Yield-curve inversions occur before recessions for a specific reason. The yields on Treasurys primarily indicate investors’ anticipations for the average short-term interest rates established by the Federal Reserve throughout the duration of a bond. When the yields of longer-term investments decrease compared to the returns of short-term investments, it indicates that investors anticipate the Federal Reserve will reduce interest rates. This is a common action taken by the Federal Reserve to stimulate a struggling economy.

The inverted yield curve’s reputation as a predictor of economic downturns was not established immediately, but rather evolved over time. Campbell Harvey, currently a finance professor at Duke University, was among the first to draw attention to the correlation between inverted yield curves and economic downturns. In 1986, he wrote a dissertation on this topic.

According to Harvey, discussions on inverted yield curves were place on Wall Street and at the Fed during the 1990s, but it was not until after the 2008 financial crisis that the topic gained more widespread attention. Subsequently, individuals began to evaluate the warning indications that they had previously disregarded.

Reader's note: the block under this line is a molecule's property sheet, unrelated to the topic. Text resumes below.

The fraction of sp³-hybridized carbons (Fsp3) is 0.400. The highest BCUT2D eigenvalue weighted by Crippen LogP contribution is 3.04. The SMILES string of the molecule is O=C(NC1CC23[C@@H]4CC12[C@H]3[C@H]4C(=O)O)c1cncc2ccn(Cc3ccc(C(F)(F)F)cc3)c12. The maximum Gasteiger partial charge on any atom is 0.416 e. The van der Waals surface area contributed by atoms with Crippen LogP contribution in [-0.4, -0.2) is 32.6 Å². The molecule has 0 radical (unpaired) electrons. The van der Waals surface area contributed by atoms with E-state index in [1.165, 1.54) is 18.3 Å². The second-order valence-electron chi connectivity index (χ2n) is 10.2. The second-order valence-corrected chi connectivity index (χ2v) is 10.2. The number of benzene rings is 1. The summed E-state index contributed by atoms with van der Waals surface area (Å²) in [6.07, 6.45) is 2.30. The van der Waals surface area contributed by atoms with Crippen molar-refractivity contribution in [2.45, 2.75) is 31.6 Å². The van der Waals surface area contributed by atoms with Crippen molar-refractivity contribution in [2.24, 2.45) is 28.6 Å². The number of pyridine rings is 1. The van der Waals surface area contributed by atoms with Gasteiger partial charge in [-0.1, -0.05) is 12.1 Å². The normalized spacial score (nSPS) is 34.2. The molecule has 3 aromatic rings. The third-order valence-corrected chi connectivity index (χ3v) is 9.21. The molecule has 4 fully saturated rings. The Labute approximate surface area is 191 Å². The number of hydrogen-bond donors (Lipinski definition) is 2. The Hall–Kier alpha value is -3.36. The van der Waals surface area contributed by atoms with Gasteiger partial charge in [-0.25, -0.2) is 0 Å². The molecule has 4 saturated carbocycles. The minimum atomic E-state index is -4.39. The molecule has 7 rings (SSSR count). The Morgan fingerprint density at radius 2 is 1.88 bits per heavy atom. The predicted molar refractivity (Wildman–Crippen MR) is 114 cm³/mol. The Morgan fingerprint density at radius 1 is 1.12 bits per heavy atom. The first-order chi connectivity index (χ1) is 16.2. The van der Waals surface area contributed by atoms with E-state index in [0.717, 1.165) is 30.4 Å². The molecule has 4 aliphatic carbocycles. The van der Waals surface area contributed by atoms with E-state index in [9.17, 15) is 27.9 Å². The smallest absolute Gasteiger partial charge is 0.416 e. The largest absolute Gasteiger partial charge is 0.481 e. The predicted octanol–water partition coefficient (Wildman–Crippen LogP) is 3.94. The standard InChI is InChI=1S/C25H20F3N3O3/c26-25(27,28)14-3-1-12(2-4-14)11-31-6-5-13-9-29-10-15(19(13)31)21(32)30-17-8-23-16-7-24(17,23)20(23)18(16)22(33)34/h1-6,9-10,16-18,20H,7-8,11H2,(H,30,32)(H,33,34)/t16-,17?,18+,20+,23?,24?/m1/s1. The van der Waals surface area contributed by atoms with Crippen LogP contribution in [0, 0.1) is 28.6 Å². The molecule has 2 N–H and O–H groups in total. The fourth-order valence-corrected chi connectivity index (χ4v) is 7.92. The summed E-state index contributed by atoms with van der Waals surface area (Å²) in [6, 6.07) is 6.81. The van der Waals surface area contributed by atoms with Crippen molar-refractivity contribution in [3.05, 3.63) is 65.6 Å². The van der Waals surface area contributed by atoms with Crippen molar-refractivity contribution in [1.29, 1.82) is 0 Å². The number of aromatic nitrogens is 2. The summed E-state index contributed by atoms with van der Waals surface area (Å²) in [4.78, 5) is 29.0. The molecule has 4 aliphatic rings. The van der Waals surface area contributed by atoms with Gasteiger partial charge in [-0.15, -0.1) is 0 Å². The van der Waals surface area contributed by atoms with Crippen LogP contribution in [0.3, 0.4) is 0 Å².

According to data from Factiva, there was a significant rise in the number of news articles discussing the yield curve inversion in 2019 compared to earlier instances. However, the yield curve has consistently had shortcomings as a tool for forecasting.

A downward-sloping curve suggests that investors anticipate a decrease in interest rates, but it does not clarify the reasons behind their predictions.

Wagers on rate cuts may indicate the possibility of an economic downturn, but they could also suggest the likelihood of a favorable outcome, where the Federal Reserve lowers interest rates as a precautionary step while economic growth remains steady.